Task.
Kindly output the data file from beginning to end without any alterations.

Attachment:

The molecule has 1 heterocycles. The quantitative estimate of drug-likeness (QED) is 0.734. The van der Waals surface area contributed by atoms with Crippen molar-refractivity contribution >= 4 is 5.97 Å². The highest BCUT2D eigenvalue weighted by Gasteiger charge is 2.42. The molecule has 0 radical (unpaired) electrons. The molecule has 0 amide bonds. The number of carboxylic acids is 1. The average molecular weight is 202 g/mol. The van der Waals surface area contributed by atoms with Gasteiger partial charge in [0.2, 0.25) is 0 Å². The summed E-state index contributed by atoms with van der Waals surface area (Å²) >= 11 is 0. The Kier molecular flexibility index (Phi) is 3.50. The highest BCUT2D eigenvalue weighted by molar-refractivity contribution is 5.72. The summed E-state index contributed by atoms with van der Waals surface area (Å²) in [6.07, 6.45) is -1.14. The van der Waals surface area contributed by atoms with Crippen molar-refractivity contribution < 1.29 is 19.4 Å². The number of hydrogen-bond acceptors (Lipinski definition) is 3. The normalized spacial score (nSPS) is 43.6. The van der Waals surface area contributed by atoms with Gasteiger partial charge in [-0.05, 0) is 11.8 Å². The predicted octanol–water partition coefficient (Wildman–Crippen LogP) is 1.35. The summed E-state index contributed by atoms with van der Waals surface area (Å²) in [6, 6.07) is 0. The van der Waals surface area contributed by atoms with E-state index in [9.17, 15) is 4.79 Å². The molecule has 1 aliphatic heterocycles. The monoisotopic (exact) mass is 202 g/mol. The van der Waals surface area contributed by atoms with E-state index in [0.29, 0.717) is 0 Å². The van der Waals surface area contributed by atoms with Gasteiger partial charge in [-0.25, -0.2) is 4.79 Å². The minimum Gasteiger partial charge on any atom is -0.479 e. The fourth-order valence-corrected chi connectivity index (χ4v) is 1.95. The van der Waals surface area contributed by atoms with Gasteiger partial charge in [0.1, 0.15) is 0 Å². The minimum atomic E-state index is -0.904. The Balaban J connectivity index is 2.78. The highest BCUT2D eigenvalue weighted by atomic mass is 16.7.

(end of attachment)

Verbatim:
The molecule has 1 heterocycles. The quantitative estimate of drug-likeness (QED) is 0.734. The van der Waals surface area contributed by atoms with Crippen molar-refractivity contribution >= 4 is 5.97 Å². The highest BCUT2D eigenvalue weighted by Gasteiger charge is 2.42. The molecule has 0 radical (unpaired) electrons. The molecule has 0 amide bonds. The number of carboxylic acids is 1. The average molecular weight is 202 g/mol. The van der Waals surface area contributed by atoms with Gasteiger partial charge in [0.2, 0.25) is 0 Å². The summed E-state index contributed by atoms with van der Waals surface area (Å²) >= 11 is 0. The Kier molecular flexibility index (Phi) is 3.50. The highest BCUT2D eigenvalue weighted by molar-refractivity contribution is 5.72. The summed E-state index contributed by atoms with van der Waals surface area (Å²) in [6.07, 6.45) is -1.14. The van der Waals surface area contributed by atoms with Crippen molar-refractivity contribution < 1.29 is 19.4 Å². The number of hydrogen-bond acceptors (Lipinski definition) is 3. The normalized spacial score (nSPS) is 43.6. The van der Waals surface area contributed by atoms with Gasteiger partial charge in [-0.05, 0) is 11.8 Å². The predicted octanol–water partition coefficient (Wildman–Crippen LogP) is 1.35. The summed E-state index contributed by atoms with van der Waals surface area (Å²) in [6, 6.07) is 0. The van der Waals surface area contributed by atoms with E-state index in [9.17, 15) is 4.79 Å². The molecule has 1 aliphatic heterocycles. The monoisotopic (exact) mass is 202 g/mol. The van der Waals surface area contributed by atoms with E-state index in [0.29, 0.717) is 0 Å². The van der Waals surface area contributed by atoms with Gasteiger partial charge in [-0.25, -0.2) is 4.79 Å². The minimum Gasteiger partial charge on any atom is -0.479 e. The fourth-order valence-corrected chi connectivity index (χ4v) is 1.95. The van der Waals surface area contributed by atoms with Gasteiger partial charge in [0.1, 0.15) is 0 Å². The minimum atomic E-state index is -0.904. The Balaban J connectivity index is 2.78. The highest BCUT2D eigenvalue weighted by atomic mass is 16.7.